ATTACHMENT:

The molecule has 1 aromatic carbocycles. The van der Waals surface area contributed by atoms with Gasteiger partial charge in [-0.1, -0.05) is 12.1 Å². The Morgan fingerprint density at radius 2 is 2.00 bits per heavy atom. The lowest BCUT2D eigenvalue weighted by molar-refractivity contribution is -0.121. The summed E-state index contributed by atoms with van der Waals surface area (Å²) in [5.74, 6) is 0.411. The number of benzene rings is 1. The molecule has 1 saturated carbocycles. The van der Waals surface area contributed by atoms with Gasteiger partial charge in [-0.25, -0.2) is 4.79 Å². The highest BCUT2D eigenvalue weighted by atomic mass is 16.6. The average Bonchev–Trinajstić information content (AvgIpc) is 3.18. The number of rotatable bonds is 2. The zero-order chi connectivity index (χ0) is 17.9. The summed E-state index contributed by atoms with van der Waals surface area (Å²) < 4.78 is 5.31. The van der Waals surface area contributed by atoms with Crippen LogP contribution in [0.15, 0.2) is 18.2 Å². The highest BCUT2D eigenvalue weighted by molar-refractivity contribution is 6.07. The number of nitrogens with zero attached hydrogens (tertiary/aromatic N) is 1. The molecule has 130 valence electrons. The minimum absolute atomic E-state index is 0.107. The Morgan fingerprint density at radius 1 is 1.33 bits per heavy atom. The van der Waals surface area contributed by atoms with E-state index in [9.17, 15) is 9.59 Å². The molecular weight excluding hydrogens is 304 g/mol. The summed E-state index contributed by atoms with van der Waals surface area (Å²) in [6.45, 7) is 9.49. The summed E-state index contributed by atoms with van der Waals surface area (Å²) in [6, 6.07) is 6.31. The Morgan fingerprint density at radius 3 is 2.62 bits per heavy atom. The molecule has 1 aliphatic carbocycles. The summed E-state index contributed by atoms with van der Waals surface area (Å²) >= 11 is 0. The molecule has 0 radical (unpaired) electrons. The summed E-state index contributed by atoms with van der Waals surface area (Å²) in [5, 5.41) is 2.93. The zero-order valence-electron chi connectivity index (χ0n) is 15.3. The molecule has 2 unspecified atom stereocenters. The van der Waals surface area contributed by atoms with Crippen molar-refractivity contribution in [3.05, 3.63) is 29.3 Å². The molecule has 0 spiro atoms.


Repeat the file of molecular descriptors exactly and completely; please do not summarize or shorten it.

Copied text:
The molecule has 1 aromatic carbocycles. The van der Waals surface area contributed by atoms with Gasteiger partial charge in [-0.1, -0.05) is 12.1 Å². The Morgan fingerprint density at radius 2 is 2.00 bits per heavy atom. The lowest BCUT2D eigenvalue weighted by molar-refractivity contribution is -0.121. The summed E-state index contributed by atoms with van der Waals surface area (Å²) in [5.74, 6) is 0.411. The number of benzene rings is 1. The molecule has 1 saturated carbocycles. The van der Waals surface area contributed by atoms with Gasteiger partial charge in [-0.25, -0.2) is 4.79 Å². The highest BCUT2D eigenvalue weighted by atomic mass is 16.6. The average Bonchev–Trinajstić information content (AvgIpc) is 3.18. The number of rotatable bonds is 2. The zero-order chi connectivity index (χ0) is 17.9. The summed E-state index contributed by atoms with van der Waals surface area (Å²) < 4.78 is 5.31. The van der Waals surface area contributed by atoms with Crippen LogP contribution in [0.15, 0.2) is 18.2 Å². The highest BCUT2D eigenvalue weighted by molar-refractivity contribution is 6.07. The number of nitrogens with zero attached hydrogens (tertiary/aromatic N) is 1. The molecule has 130 valence electrons. The minimum absolute atomic E-state index is 0.107. The Morgan fingerprint density at radius 1 is 1.33 bits per heavy atom. The van der Waals surface area contributed by atoms with E-state index in [9.17, 15) is 9.59 Å². The molecular weight excluding hydrogens is 304 g/mol. The summed E-state index contributed by atoms with van der Waals surface area (Å²) in [6.45, 7) is 9.49. The summed E-state index contributed by atoms with van der Waals surface area (Å²) in [6, 6.07) is 6.31. The Morgan fingerprint density at radius 3 is 2.62 bits per heavy atom. The molecule has 1 aliphatic carbocycles. The summed E-state index contributed by atoms with van der Waals surface area (Å²) >= 11 is 0. The molecule has 0 radical (unpaired) electrons. The summed E-state index contributed by atoms with van der Waals surface area (Å²) in [5, 5.41) is 2.93. The zero-order valence-electron chi connectivity index (χ0n) is 15.3. The molecule has 2 unspecified atom stereocenters. The van der Waals surface area contributed by atoms with Crippen molar-refractivity contribution in [3.05, 3.63) is 29.3 Å². The molecule has 0 spiro atoms.